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Beyond My Life Story
I never meant to. I was a poet first, then a fiction writer. My memoir started with a blog post, the day of my daughter’s eighth birthday, when my father appeared to me so vividly. I was haunted by the fact that he never saw me turn eight, since he died when I was seven. The blog turned into an essay which took on a life of its own and became a book.
In the spring, I gave a reading from the book at the Virginia Center for the Creative Arts.
As I was about to start, I worried it would be too dark and sad. Again I wondered: Why do this?
I was surprised by how emotional I became during the reading. I have had many years to grieve for my father, to cope and heal. But the words made everything fresh.
At the end of the reading, I was bombarded by my fellow writers. They didn’t want to talk about my craft or even my content. They wanted to tell me their stories. About their fathers, mothers, husbands, wives, children, brothers, sisters, or friends. It was an amazing outpouring.
When I told a friend about this feedback, she asked if I was disappointed that the focus shifted away from me. Not at all. This was the perfect reaction. It meant that my story had reminded people of their own life stories. My words gave them permission to access something they had lost.
“It meant that my story had reminded people of their own life stories. My words gave them permission to access something they had lost.”
I recently returned from AWP in Seattle, the mammoth conference (with 12,000 attendees) for writers and writing teachers. Even though I was tempted by all the big-name author readings, I mostly attended panels about writing and teaching memoir instead. What I came away with is an even deeper sense that what we do is risky. We can’t write about ourselves without including other people. And we can’t do that without bruising egos.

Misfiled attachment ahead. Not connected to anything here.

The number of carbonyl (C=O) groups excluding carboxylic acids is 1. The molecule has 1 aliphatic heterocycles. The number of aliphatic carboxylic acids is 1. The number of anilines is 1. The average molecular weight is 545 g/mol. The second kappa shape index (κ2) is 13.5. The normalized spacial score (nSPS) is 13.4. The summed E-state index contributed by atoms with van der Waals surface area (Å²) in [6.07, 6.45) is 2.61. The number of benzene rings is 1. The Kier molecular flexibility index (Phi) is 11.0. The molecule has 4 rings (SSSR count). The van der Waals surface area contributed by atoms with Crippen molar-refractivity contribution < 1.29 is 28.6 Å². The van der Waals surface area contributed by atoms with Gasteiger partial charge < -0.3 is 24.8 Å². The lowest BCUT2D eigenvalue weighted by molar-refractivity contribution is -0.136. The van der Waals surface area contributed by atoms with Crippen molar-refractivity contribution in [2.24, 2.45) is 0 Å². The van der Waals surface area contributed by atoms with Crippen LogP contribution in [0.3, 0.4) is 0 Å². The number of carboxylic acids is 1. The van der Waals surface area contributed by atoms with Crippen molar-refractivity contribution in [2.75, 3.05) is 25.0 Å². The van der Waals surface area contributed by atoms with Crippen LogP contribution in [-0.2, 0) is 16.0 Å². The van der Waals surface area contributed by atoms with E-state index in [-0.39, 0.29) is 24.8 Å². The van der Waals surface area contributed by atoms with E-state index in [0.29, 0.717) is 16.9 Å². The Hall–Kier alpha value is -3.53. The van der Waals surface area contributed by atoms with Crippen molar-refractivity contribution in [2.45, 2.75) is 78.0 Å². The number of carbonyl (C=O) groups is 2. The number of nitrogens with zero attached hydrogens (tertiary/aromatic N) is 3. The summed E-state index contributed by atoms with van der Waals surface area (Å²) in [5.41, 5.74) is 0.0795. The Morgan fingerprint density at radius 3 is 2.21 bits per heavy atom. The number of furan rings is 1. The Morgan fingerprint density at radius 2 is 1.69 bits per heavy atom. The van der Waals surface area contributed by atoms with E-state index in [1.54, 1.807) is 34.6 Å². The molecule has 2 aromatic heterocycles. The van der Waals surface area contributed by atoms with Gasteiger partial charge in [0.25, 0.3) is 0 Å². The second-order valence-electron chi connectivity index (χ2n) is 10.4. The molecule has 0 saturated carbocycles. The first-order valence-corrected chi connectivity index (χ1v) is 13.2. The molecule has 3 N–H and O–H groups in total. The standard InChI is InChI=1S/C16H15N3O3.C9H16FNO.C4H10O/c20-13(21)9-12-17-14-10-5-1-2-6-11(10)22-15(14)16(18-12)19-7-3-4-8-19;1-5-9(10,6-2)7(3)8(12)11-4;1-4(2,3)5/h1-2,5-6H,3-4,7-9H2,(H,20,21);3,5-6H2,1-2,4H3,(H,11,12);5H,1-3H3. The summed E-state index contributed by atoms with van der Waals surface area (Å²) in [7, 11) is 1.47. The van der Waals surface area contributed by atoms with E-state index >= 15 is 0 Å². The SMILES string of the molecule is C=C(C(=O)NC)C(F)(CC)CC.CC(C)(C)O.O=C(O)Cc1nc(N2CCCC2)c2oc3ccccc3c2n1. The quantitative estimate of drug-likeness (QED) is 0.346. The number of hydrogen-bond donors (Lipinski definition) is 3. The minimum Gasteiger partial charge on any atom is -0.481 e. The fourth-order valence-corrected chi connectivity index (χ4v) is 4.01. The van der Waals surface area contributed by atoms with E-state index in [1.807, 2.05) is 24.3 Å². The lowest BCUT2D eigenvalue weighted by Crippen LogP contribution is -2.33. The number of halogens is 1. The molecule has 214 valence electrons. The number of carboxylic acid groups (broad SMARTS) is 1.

In the panel subtitled “The Intersection of Art, Advocacy, and Ethics in Writing About Your Kids,” Ben Tanzer (Daddy Cool) said, “Writing memoir is selfish, but we do it because we are driven to write these stories.” We all need to make our own rules about what we won’t say. His are to respect those secrets his children would not want repeated, including anything mental health related. Claire Dederer (Poser: My Life in 23 Yoga Poses) gave her children carte blanche to change the way they were portrayed, a privilege she afforded no one else. The panel agreed that because children are so vulnerable, they need to be treated with more caution on the page.
In the panel subtitled “Risking More Than Your Own Story,” Mike Martin (Stories for Boys) asked, “Are we throwing real people under the bus?” Of course we are. He said the question isn’t “Will we betray?” We will. We need to ask ourselves, “How can we make our betrayal as ethical as possible?”
Jennifer Sinor (The Extraordinary Work of Ordinary Writing) gave a list of her own ethical guidelines: Understand that damage is inevitable but that good art can minimize the damage. Don’t write from revenge or anger. Tell your own story along with those of others because the more you ask of your subject, the more you have to ask of yourself. And show your work to the people you write about so their feedback will thicken the story.
Deborah Gwartney (Live Through This) cautioned not to share our work too early with our subjects. “Memoir is not about what you remember but why you remember it that way.” Your subjects will try to correct your facts, so wait until you have arrived at the emotional truth before that gets buried in controversies about the literal or physical truth.
In the panel subtitled “Female Memoirists with Daddy Issues,” Alysia Abbott (Fairyland) asked, “Do we have authority to author the man who authored us?” She also explained how readers sometimes confuse memoir with biography. One of her late father’s best friends was angry because she didn’t cover her father’s entire life.
With all these pitfalls, why write memoir?
I think back to my reading at VCCA for the answer: to help jumpstart other people’s memories. I hope this benevolent effect on general readers outweighs the inevitable harm I inflict on my subjects. All we can do is try our hardest to make the most honest and beautiful work so the good effects will outweigh the bad.
***This piece first appeared in WriterHouse and was republished here with permission. ***
#Real #AmWriting #WriterHouse #Memoirs #DeborahGwartney #JenniferSinor #StoriesForBoys #Fairyland #Nonfiction
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